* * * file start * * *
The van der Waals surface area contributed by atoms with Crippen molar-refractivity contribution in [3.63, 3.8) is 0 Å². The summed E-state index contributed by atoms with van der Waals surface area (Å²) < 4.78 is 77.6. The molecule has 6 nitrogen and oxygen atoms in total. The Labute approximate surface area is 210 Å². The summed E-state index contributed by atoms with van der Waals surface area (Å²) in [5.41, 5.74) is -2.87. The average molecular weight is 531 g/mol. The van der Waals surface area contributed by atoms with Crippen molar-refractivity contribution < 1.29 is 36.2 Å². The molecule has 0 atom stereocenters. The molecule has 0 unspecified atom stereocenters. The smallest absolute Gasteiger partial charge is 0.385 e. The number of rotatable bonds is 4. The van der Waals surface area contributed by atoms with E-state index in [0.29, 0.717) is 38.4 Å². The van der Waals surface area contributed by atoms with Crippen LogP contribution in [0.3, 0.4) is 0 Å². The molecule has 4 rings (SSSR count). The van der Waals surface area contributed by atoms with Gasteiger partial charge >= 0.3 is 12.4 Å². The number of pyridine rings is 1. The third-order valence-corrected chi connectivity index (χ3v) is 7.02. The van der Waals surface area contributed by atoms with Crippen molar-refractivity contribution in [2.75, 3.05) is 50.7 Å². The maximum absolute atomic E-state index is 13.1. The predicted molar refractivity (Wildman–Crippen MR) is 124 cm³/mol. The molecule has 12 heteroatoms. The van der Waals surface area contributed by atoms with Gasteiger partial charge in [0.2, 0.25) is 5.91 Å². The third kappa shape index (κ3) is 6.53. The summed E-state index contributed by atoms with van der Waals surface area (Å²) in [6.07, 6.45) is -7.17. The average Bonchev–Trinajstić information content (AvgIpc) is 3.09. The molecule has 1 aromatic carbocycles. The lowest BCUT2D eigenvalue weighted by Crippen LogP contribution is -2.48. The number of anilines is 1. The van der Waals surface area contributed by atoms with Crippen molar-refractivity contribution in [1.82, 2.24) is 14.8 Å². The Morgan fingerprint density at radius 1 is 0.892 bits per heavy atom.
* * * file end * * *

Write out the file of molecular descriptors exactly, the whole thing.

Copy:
The van der Waals surface area contributed by atoms with Crippen molar-refractivity contribution in [3.63, 3.8) is 0 Å². The summed E-state index contributed by atoms with van der Waals surface area (Å²) < 4.78 is 77.6. The molecule has 6 nitrogen and oxygen atoms in total. The Labute approximate surface area is 210 Å². The summed E-state index contributed by atoms with van der Waals surface area (Å²) in [5.41, 5.74) is -2.87. The average molecular weight is 531 g/mol. The van der Waals surface area contributed by atoms with Crippen molar-refractivity contribution < 1.29 is 36.2 Å². The molecule has 0 atom stereocenters. The molecule has 0 unspecified atom stereocenters. The smallest absolute Gasteiger partial charge is 0.385 e. The number of rotatable bonds is 4. The van der Waals surface area contributed by atoms with E-state index in [0.29, 0.717) is 38.4 Å². The van der Waals surface area contributed by atoms with Crippen LogP contribution in [0.3, 0.4) is 0 Å². The molecule has 4 rings (SSSR count). The van der Waals surface area contributed by atoms with Gasteiger partial charge >= 0.3 is 12.4 Å². The number of pyridine rings is 1. The third-order valence-corrected chi connectivity index (χ3v) is 7.02. The van der Waals surface area contributed by atoms with Crippen molar-refractivity contribution in [2.75, 3.05) is 50.7 Å². The maximum absolute atomic E-state index is 13.1. The predicted molar refractivity (Wildman–Crippen MR) is 124 cm³/mol. The molecule has 12 heteroatoms. The van der Waals surface area contributed by atoms with Gasteiger partial charge in [0.2, 0.25) is 5.91 Å². The third kappa shape index (κ3) is 6.53. The summed E-state index contributed by atoms with van der Waals surface area (Å²) in [6.07, 6.45) is -7.17. The average Bonchev–Trinajstić information content (AvgIpc) is 3.09. The molecule has 1 aromatic carbocycles. The lowest BCUT2D eigenvalue weighted by Crippen LogP contribution is -2.48. The number of anilines is 1. The van der Waals surface area contributed by atoms with Crippen molar-refractivity contribution in [1.82, 2.24) is 14.8 Å². The Morgan fingerprint density at radius 1 is 0.892 bits per heavy atom.